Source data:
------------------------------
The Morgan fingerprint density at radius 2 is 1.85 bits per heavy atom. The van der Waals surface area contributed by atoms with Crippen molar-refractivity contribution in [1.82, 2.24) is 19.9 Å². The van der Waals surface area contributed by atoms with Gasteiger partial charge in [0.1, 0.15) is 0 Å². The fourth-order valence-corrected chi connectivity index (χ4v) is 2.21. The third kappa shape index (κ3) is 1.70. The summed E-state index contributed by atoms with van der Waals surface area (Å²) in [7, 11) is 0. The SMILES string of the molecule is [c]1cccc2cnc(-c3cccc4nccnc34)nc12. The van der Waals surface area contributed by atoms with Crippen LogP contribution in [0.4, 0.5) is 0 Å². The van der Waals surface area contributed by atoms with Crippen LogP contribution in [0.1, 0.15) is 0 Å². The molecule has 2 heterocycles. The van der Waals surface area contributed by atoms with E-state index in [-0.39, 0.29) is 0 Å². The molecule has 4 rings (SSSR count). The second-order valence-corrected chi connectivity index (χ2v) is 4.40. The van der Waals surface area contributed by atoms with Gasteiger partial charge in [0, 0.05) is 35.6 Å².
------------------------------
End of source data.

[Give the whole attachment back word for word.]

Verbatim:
The Morgan fingerprint density at radius 2 is 1.85 bits per heavy atom. The van der Waals surface area contributed by atoms with Crippen molar-refractivity contribution in [1.82, 2.24) is 19.9 Å². The van der Waals surface area contributed by atoms with Gasteiger partial charge in [0.1, 0.15) is 0 Å². The fourth-order valence-corrected chi connectivity index (χ4v) is 2.21. The third kappa shape index (κ3) is 1.70. The summed E-state index contributed by atoms with van der Waals surface area (Å²) in [7, 11) is 0. The SMILES string of the molecule is [c]1cccc2cnc(-c3cccc4nccnc34)nc12. The van der Waals surface area contributed by atoms with Crippen LogP contribution in [0.4, 0.5) is 0 Å². The van der Waals surface area contributed by atoms with Crippen LogP contribution in [0.1, 0.15) is 0 Å². The molecule has 2 heterocycles. The van der Waals surface area contributed by atoms with E-state index in [-0.39, 0.29) is 0 Å². The molecule has 4 rings (SSSR count). The second-order valence-corrected chi connectivity index (χ2v) is 4.40. The van der Waals surface area contributed by atoms with Gasteiger partial charge in [0, 0.05) is 35.6 Å².